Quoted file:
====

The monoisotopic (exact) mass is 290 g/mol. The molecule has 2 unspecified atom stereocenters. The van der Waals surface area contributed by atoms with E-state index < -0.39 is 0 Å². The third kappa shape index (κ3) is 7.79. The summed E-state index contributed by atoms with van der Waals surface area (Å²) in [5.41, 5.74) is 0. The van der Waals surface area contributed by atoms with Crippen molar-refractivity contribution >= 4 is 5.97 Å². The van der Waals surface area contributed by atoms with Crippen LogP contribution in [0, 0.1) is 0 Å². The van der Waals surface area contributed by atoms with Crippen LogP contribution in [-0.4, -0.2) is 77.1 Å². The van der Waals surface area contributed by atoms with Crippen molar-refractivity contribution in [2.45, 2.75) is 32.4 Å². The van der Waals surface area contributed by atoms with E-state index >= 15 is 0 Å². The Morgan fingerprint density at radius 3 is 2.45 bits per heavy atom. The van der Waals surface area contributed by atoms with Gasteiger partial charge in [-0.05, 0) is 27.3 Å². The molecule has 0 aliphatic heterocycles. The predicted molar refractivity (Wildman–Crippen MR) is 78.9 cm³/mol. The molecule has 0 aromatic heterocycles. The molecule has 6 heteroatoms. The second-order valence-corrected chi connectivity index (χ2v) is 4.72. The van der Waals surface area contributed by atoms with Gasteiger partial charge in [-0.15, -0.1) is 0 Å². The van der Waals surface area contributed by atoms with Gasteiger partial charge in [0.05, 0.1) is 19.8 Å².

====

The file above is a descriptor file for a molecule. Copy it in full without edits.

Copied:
The monoisotopic (exact) mass is 290 g/mol. The molecule has 2 unspecified atom stereocenters. The van der Waals surface area contributed by atoms with E-state index < -0.39 is 0 Å². The third kappa shape index (κ3) is 7.79. The summed E-state index contributed by atoms with van der Waals surface area (Å²) in [5.41, 5.74) is 0. The van der Waals surface area contributed by atoms with Crippen molar-refractivity contribution >= 4 is 5.97 Å². The van der Waals surface area contributed by atoms with Crippen LogP contribution in [0, 0.1) is 0 Å². The van der Waals surface area contributed by atoms with Crippen LogP contribution in [-0.4, -0.2) is 77.1 Å². The van der Waals surface area contributed by atoms with Crippen molar-refractivity contribution in [2.45, 2.75) is 32.4 Å². The van der Waals surface area contributed by atoms with E-state index >= 15 is 0 Å². The Morgan fingerprint density at radius 3 is 2.45 bits per heavy atom. The van der Waals surface area contributed by atoms with Gasteiger partial charge in [-0.05, 0) is 27.3 Å². The molecule has 0 aliphatic heterocycles. The predicted molar refractivity (Wildman–Crippen MR) is 78.9 cm³/mol. The molecule has 0 aromatic heterocycles. The molecule has 6 heteroatoms. The second-order valence-corrected chi connectivity index (χ2v) is 4.72. The van der Waals surface area contributed by atoms with Gasteiger partial charge in [-0.15, -0.1) is 0 Å². The van der Waals surface area contributed by atoms with Gasteiger partial charge in [0.05, 0.1) is 19.8 Å².